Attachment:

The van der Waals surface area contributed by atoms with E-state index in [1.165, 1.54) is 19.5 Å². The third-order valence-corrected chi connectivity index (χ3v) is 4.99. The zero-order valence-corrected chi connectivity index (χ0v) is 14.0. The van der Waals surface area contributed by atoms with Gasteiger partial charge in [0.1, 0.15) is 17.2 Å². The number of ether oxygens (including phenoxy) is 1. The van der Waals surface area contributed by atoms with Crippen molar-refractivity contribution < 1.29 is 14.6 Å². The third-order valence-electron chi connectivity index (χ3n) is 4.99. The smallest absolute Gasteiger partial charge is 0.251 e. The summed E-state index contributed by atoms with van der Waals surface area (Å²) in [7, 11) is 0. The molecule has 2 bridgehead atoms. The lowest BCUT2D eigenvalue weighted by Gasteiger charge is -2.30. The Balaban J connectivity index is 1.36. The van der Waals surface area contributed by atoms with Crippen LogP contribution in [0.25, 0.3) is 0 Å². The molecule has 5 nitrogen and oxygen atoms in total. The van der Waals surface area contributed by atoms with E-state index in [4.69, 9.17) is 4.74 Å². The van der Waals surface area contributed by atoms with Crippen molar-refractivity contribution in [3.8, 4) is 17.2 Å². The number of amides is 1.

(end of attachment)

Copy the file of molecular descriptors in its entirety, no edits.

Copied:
The van der Waals surface area contributed by atoms with E-state index in [1.165, 1.54) is 19.5 Å². The third-order valence-corrected chi connectivity index (χ3v) is 4.99. The zero-order valence-corrected chi connectivity index (χ0v) is 14.0. The van der Waals surface area contributed by atoms with Gasteiger partial charge in [0.1, 0.15) is 17.2 Å². The number of ether oxygens (including phenoxy) is 1. The van der Waals surface area contributed by atoms with Crippen molar-refractivity contribution < 1.29 is 14.6 Å². The third-order valence-electron chi connectivity index (χ3n) is 4.99. The smallest absolute Gasteiger partial charge is 0.251 e. The summed E-state index contributed by atoms with van der Waals surface area (Å²) in [7, 11) is 0. The molecule has 2 bridgehead atoms. The lowest BCUT2D eigenvalue weighted by Gasteiger charge is -2.30. The Balaban J connectivity index is 1.36. The van der Waals surface area contributed by atoms with Crippen LogP contribution in [0.25, 0.3) is 0 Å². The molecule has 5 nitrogen and oxygen atoms in total. The van der Waals surface area contributed by atoms with E-state index in [4.69, 9.17) is 4.74 Å². The van der Waals surface area contributed by atoms with Crippen molar-refractivity contribution in [3.8, 4) is 17.2 Å². The number of amides is 1.